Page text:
Tunneling nanotubes (TNTs) are membrane conduits that mediate long-distance intercellular cross-talk in several organisms and play vital roles during development, pathogenic transmission, and cancer metastasis. However, the molecular mechanisms of TNT formation and function remain poorly understood. The protein MSec (also known as TNFα-induced protein 2 (TNFAIP2) and B94) is essential for TNT formation in multiple cell types. Here, using affinity protein purification, mass spectrometric identification, and confocal immunofluorescence microscopy assays, we found that MSec interacts with the endoplasmic reticulum (ER) chaperone ERp29. siRNA-mediated ERp29 depletion in mammalian cells significantly reduces TNT formation, whereas its overexpression induces TNT formation, but in a strictly MSec-dependent manner. ERp29 stabilized MSec protein levels, but not its mRNA levels, and the chaperone activity of ERp29 was required for maintaining MSec protein stability. Subcellular ER fractionation and subsequent limited proteolytic treatment suggested that MSec is associated with the outer surface of the ER. The ERp29-MSec interaction appeared to require the presence of other bridging protein(s), perhaps triggered by post-translational modification of ERp29. Our study implicates MSec as a target of ERp29 and reveals an indispensable role for the ER in TNT formation, suggesting new modalities for regulating TNT numbers in cells and tissues.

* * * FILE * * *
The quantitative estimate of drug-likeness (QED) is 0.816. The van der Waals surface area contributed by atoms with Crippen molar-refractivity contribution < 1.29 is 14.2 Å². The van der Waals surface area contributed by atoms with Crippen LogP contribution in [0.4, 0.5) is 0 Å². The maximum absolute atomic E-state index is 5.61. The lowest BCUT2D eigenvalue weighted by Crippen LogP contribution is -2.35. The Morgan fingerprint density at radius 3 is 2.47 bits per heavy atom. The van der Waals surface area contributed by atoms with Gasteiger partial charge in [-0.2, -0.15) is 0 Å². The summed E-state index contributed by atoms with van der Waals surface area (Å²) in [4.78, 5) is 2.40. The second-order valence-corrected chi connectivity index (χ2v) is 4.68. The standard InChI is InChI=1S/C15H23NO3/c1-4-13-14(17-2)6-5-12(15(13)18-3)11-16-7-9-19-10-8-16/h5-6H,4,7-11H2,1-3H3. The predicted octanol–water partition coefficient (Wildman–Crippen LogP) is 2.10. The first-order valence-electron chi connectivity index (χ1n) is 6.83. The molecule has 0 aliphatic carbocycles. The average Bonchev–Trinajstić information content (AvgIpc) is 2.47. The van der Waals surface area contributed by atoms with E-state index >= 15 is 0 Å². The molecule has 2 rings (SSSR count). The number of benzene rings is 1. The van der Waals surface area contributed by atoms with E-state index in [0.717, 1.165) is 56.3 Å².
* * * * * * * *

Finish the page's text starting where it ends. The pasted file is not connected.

Keywords: MSec; TNFα-induced protein 2 (TNAIP2); cell-cell interaction; chaperone; endoplasmic reticulum; endoplasmic reticulum (ER); endoplasmic reticulum protein 29 (ERP29); interactome; intercellular communication; plasma membrane; post-translational modification (PTM); protein stability; protein-disulfide isomerase; tunneling nanotubes.
© 2019 Pergu et al.